LISBON - Think before you lease, warned a representative for an organization concerned about possible water and land contamination resulting from Marcellus shale drilling.
"It's really up to you to protect yourself," said Pam Zedak of the Northeast Ohio Gas Accountability Project (NEOGAP), speaking at a public meeting held Monday to discuss the possible effects of Marcellus shale drilling in Columbiana County.
The number of natural gas drilling leases in the county has skyrocketed in the past six months, with more landowners currently negotiating with land men representing drilling companies and other interested parties.
Zedak, an unpaid volunteer for NEOGAP, asked if hydraulic fracturing - the process involving water mixed with chemicals used to release the natural gas from the shale - is so safe, then why is it exempt from the Safe Drinking Water Act and other major federal environmental regulation? She said the U.S. Environmental Protection Agency is revisiting the exemption.
In addition to potential contamination from the drilling process, Zedak said landowners should be concerned about drillers tapping into their groundwater to supply water for hydraulic fracturing, a process that can take as much as 10 million gallons of water.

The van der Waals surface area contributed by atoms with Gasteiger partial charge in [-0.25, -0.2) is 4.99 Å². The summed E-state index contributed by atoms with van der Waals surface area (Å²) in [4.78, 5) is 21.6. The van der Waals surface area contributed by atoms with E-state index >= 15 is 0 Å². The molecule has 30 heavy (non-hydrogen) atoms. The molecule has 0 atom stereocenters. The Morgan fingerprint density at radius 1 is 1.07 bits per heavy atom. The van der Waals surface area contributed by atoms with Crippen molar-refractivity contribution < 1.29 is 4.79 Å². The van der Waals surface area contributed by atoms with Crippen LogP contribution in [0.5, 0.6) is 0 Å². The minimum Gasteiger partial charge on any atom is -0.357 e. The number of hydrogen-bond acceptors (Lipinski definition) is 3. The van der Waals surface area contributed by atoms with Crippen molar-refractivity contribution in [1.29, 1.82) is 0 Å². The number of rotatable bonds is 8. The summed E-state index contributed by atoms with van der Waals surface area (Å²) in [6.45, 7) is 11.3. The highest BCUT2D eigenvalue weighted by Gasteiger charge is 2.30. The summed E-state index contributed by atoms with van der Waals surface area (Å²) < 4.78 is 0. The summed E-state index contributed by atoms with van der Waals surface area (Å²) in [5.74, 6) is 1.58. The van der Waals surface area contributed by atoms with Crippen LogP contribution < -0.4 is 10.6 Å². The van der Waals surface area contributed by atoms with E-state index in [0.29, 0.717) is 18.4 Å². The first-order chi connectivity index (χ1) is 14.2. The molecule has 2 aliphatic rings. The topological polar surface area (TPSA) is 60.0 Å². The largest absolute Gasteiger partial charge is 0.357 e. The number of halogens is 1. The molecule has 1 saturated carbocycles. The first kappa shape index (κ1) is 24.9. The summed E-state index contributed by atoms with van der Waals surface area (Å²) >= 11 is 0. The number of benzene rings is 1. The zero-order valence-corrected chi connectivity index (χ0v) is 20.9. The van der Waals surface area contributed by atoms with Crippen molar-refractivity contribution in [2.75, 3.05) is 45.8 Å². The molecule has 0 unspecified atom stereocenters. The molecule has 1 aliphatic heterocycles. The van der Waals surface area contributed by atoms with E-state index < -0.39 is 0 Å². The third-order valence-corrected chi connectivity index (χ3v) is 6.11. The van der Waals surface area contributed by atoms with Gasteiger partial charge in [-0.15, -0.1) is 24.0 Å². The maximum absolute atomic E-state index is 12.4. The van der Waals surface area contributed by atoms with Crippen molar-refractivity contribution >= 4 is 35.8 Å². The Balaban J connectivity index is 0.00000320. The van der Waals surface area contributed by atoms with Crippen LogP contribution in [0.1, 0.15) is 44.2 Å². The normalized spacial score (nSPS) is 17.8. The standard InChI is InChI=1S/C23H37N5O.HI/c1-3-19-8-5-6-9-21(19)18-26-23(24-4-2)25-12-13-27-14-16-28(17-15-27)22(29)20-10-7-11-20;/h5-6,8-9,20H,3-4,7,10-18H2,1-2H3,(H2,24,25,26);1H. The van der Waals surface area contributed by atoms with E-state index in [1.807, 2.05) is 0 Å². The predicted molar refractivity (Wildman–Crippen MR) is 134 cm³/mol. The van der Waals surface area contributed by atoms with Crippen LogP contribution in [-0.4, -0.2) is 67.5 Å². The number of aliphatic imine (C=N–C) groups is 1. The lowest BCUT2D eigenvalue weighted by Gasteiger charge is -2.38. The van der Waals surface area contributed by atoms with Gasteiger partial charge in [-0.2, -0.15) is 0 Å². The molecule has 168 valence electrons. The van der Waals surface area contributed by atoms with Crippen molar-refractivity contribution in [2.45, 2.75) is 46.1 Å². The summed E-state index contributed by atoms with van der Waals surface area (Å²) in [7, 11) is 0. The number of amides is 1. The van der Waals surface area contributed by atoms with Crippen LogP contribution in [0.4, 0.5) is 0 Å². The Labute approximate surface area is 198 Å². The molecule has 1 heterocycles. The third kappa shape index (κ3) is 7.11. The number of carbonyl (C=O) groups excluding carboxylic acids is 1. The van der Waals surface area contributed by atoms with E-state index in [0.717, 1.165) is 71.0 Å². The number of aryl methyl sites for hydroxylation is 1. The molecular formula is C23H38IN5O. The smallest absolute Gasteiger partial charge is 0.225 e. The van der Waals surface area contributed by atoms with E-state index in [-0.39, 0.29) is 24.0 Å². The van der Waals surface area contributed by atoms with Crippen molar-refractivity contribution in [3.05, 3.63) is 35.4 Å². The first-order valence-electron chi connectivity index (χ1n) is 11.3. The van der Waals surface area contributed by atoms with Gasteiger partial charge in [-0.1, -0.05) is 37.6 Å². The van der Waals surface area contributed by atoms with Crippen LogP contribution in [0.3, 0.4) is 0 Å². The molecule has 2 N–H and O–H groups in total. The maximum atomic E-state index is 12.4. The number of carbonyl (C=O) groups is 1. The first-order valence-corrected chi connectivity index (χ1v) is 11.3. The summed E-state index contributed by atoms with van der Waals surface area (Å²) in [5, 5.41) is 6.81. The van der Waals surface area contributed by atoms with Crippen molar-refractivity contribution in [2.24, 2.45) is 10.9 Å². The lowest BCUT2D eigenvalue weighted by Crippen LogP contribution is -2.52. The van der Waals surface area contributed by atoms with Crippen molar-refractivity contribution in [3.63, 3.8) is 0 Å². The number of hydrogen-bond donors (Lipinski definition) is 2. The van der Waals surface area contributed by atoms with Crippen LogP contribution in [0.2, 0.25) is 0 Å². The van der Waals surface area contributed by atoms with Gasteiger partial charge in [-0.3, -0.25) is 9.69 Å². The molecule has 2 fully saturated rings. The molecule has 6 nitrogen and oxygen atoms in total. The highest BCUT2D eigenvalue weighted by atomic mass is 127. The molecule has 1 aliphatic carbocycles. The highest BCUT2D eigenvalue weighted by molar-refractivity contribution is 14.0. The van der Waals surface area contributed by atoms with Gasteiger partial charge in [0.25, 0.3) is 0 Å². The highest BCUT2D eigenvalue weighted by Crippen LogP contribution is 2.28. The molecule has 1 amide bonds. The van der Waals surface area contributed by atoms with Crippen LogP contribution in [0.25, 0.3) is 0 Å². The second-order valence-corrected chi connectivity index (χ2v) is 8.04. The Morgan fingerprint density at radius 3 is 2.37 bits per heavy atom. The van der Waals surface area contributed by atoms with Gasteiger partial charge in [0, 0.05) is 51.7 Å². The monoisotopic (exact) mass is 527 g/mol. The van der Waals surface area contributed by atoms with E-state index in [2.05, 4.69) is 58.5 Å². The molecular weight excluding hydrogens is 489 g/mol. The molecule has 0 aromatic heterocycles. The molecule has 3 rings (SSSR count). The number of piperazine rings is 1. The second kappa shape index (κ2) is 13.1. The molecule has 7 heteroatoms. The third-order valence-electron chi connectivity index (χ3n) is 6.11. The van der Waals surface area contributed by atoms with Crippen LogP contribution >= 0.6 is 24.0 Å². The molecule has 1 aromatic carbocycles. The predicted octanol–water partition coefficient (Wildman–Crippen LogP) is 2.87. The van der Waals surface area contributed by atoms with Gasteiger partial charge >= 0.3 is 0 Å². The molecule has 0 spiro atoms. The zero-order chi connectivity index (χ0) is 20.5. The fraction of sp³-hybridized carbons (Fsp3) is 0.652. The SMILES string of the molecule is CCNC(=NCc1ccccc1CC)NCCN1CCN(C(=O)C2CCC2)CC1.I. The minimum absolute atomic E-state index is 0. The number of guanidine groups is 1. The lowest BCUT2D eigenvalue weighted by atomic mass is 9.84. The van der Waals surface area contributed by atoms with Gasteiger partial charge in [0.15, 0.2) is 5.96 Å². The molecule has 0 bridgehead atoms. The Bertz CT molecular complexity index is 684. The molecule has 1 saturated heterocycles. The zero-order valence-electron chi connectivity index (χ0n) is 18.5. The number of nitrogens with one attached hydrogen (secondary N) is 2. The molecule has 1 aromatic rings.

At a previous public meeting, a state official said the risk of groundwater disruption or contamination was minimal because the Marcellus shale is more than 6,000 feet down, and drilling is done with several layers of casing to protect the environment.
Attorney Alan Wenger, who also was invited to speak at the meeting, said he knows of an instance where the hydraulic fracturing fluid leached into a groundwater supply by following a seam in the ground.
Zedak said Ohio needs to strengthen its environmental regulations.
"We have the most favorable laws to the gas industry of any of the states" within the Marcellus shale, she said, adding that bills the state legislature have passed in recent years "basically gave the gas industry the upper hand" and eliminated any local control.
Several state legislators currently are working on bills designed to address some of the environmental and regulatory concerns.
Zedak, who described herself as a wife and mother, said her family moved from Pennsylvania to Hudson and became involved in NEOGAP when a company expressed interest in drilling under their elementary school
"What surprised me is the attitude in Ohio ... How willing we've been to embrace" the prospect of leasing property for drilling, she said.
Regarding those inclined to lease your property, Zedak urged property owners to do their homework and add clauses to protect their groundwater supplies and property from possible contamination.
"The standard language is not going to protect you," she said of the leases.
This was the second meeting hosted by state Rep. Linda Bolon and state Sen. Jason Wilson, with the first being held on Oct. 4, which was attended by more than 500 people. This week's follow-up meeting to address other issues not covered during the first session drew fewer than 200 people.
In addition to Zedak and Wenger, others available to answer questions from the crowd were Mike Estock, financial services officer for the Farm Credit Services of Mid-America, and Jim Pirko, vice president of the Mahoning Valley Real Estate Investors Association.